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Toepel, M. G.; Kuehn, Hazel L. (ed.) / The Wisconsin Blue Book, 1958

Wisconsin in 1958,   pp. [69]-[228] PDF (45.4 MB)

Page 79

                 WISCONSIN'S PEOPLE
                                 It took more than 200 years
                               from 1634 to 1840 to bring Wis-
consin's population which other-
wise consisted of a few thousand
Indians to some 30,000 white in-
habitants enumerated in the first
federal census of the Wisconsin
  The first white inhabitants came
from France and Canada as fur
traders  and   explorers  of the
Great Lakes-Mississippi waterway
which they hoped weuld lead at
length to the Orient. They did
survey and establish the primary
    W4LWi(I iULLL            prri
tory and fixed the sites of and gave names to many of our important
cities of today. They exploited the Indian economically but accepted
him socially. Intermarriage was frequent and accepted. Wisconsin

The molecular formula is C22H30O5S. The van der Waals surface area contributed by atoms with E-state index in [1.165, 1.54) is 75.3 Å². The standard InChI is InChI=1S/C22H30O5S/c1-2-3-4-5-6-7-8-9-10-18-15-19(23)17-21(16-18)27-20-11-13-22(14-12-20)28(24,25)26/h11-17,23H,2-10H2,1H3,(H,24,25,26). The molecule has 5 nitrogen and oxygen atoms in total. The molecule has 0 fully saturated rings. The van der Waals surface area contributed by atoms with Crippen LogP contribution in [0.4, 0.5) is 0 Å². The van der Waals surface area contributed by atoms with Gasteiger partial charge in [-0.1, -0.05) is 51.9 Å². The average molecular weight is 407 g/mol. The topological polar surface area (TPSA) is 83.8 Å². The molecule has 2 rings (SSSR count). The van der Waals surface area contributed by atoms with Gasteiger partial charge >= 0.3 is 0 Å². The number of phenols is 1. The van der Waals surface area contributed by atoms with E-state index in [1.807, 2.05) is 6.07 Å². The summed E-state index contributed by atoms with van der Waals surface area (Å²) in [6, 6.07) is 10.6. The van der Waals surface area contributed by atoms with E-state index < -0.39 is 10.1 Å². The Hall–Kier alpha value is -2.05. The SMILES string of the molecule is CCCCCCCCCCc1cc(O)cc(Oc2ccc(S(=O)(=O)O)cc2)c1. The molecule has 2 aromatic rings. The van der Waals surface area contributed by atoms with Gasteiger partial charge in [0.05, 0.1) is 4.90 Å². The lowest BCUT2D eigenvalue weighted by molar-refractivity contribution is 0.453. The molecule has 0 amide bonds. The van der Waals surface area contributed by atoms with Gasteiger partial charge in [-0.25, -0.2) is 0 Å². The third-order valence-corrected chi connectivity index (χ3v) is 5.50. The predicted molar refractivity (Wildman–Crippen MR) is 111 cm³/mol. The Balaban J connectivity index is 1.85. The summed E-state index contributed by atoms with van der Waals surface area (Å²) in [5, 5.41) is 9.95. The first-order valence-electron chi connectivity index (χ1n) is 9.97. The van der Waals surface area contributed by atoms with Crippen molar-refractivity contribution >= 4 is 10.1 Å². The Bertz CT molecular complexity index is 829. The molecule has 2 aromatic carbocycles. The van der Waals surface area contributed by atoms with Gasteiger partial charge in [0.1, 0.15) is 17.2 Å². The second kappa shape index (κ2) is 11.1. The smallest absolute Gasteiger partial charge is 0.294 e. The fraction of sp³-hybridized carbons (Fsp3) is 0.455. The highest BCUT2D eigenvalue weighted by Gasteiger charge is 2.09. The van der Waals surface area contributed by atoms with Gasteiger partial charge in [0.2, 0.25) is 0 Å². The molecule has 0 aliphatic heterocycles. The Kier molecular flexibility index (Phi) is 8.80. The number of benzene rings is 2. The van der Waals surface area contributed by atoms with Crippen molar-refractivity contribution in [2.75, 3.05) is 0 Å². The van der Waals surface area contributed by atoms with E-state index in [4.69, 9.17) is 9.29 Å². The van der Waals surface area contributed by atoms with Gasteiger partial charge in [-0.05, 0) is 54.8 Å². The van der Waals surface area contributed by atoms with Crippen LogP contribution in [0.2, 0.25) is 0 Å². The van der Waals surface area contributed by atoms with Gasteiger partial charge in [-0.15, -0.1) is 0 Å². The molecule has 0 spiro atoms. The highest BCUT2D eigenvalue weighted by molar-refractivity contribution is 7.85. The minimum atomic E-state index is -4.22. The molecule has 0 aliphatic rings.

was French territory until the close of the French and Indian War
when it came under British domination until the Revolutionary War.
The economic exploitation of the Indian continued. Nevertheless,
there are probably several times more Indians today in Wisconsin
than in 1634, some 12,196 according to the 1950 U.S. Census, and
their assimilation will undoubtedly be much accelerated from
here on.
   It was the migrating lead miners from Missouri and Illinois of
English and Welsh ancestry who organized the first permanent set-
tlement in southwestern Wisconsin during the 1830's and who dom-
inated the early history of Wisconsin as a territory and state. This
dominance began to break down when tales of the fertile soil of the
new West spread to New England and other eastern states and
brought a rapidly rising influx of Yankee farmers, augmented by
large numbers of recently arrived Germans and Norwegians and
other Europeans who threw their support behind the rising tide of
Yankee leadership. For a generation this leadership was in the sad-
dle culturally and brought to Wisconsin local government, free and
public education and freedom of religion, readily accepted and en-
thusiastically supported by the freedom and land-hungry European
immigrants. They spread the news to their relatives at home who
followed them by the thousands.

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